And THEN, after he has met all of that, if he has still more left over, he retains the right and duty to adjudge that these goods can be better used in X hands rather than Y hands for the poor. That is to say, the mere fact that I have a real surplus and that you have a real need does not mean you can simply take my excess as “yours” in justice. It isn’t yours yet, until I have decided to give it to you to meet your needs instead of giving it elsewhere for some other need. The above sort of so-called teachings that undermine the rights of private property with regard to the rich man’s excess mean that he is incapable of giving gifts out of that excess, which means that these teachings as such undermine the very “gratuitousness” of their own trumpeted declarations. They cannot have it both ways: if they want our giving to be modeled after the generous and gratuitous giving of gifts of the Father, then we have to actually own the things which we give to others in need, and thus the giving is an act of charity, not of simple justice properly understood. If they don’t want to credit the giving as that of charity (in excess of justice) then they have to retract their call for a gratuitous sort of behavior in imitation of the gratuitous God.
And so we get to the later 20th century “social” encyclicals such as Populorum Progressio and Solicitudo Rei Socialis that natter on and on about “development” but at every turn undermine exactly what development comes out of. If (mistaking Ambrose’s comments as being literal teaching) any inequality of goods is, itself, an injustice to the poor by the rich, then EVERY SINGLE instance of a man taking his (even short term, relative) excess and investing it for a future increase in productivity is thereby stealing from the poor person who needs it right now. Every man who stores up grain in his barn for next spring’s planting, when there are poor people in need of dinner down the river, in the next country, or in another continent, is stealing their dinner. Never mind that by giving up the seed grain he is stealing his own family’s future. So too, the man in Old Testament Israel who obeyed the Mosaic law and followed Jubilee rules by allowing the land to remain fallow in the 7th year, by storing up grain from the prior 6 years, was stealing from the poor who had not enough to live on this week.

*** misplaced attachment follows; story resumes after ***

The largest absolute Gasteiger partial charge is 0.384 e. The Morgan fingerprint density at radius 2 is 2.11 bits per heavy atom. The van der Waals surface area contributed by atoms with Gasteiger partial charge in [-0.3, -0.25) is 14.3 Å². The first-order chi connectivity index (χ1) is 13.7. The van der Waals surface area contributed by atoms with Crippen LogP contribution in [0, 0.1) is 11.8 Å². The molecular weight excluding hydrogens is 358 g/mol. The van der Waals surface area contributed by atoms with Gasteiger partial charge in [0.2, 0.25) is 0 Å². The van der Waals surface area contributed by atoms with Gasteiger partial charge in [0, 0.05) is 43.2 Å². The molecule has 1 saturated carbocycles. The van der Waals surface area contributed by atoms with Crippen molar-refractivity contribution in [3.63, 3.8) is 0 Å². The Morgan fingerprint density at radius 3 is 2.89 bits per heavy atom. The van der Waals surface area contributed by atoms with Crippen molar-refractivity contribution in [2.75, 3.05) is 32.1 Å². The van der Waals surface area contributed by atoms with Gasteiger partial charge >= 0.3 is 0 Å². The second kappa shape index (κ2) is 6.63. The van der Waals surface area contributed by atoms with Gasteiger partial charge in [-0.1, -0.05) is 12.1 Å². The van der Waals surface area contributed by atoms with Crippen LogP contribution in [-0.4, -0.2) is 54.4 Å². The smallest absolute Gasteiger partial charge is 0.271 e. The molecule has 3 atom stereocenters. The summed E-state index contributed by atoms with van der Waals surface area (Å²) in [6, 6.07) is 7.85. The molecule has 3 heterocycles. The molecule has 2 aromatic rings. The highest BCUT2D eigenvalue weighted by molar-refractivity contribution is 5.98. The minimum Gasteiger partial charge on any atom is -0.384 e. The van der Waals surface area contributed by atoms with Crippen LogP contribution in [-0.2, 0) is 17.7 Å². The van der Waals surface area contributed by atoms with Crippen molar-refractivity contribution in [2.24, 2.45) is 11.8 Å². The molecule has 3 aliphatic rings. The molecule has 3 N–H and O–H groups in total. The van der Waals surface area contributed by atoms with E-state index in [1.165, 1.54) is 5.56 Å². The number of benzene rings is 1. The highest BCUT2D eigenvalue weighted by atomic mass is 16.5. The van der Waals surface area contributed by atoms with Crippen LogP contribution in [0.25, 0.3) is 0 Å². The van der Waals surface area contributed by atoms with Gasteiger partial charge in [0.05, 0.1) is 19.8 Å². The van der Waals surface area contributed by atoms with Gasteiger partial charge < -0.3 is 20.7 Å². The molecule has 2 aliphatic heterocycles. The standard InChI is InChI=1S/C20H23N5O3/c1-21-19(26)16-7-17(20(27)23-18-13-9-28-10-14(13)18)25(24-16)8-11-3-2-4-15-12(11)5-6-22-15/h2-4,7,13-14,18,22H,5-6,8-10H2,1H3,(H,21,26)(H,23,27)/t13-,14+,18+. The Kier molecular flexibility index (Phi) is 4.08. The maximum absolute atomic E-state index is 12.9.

But fortunately, even as the terms “justice” and “private property” are made horribly confused in these documents, so also are “poverty” and “inhuman conditions”. We see this smashing together of disparate notions:
What are less than human conditions? The material poverty of those who lack the bare necessities of life, and the moral poverty of those who are crushed under the weight of their own self-love; oppressive political structures resulting from the abuse of ownership or the improper exercise of power, from the exploitation of the worker or unjust transactions.
What are truly human conditions? The rise from poverty to the acquisition of life's necessities; the elimination of social ills; broadening the horizons of knowledge; acquiring refinement and culture. From there one can go on to acquire a growing awareness of other people's dignity, a taste for the spirit of poverty, (l8) an active interest in the common good, and a desire for peace. Then man can acknowledge the highest values and God Himself, their author and end. Finally and above all, there is faith—God's gift to men of good will—and our loving unity in Christ, who calls all men to share God's life as sons of the living God, the Father of all men. (Populorum Progressio)
By these definitions, rich Americans who are “crushed under the weight of their own self-love” are in inhuman conditions, and well-off Chinese industrialist managers who are stuck in “oppressive political structures resulting from the abuse of ownership or the improper exercise of power” are living in inhuman conditions. Equally, rich Americans whose income and opportunities are unchanging, stagnant, static, are also in “inhuman conditions” because truly human conditions imply not just a current supply of the necessities but “broadening horizons”and“acquiring refinement”and other sorts of growth. That is to say, “human” conditions are simply not based on an objective measure of “sufficiency” of any definite amount of goods related to man’s nature, but rather on a sliding scale of ever more, ever better, ever growing amounts of wealth, education, refinement, culture, regard for others, etc. It’s not just the 15% or 30% of humanity that is living in objective economic lack of material goods necessary for life, it is about 98% of humanity that is in poverty. Who knew? And of course we can’t bother with distinctions that separate out the different meanings. It’s all just “poverty” or “inhuman conditions.” Don’t try to notice, by the way, that under this ever-changing measuring stick of “development” implying ever more wealth than before no matter how much everyone has, greed of acquisition is (accidentally?) baptized as instead merely fulfilling the human spirit. X amount is never enough simply because “human” conditions are conditions of increasing what you have for more and more and more because there is no static measure.
"Development is the new name for peace." (Populorum Progressio and repeated in Solicitudo Rei Socialis)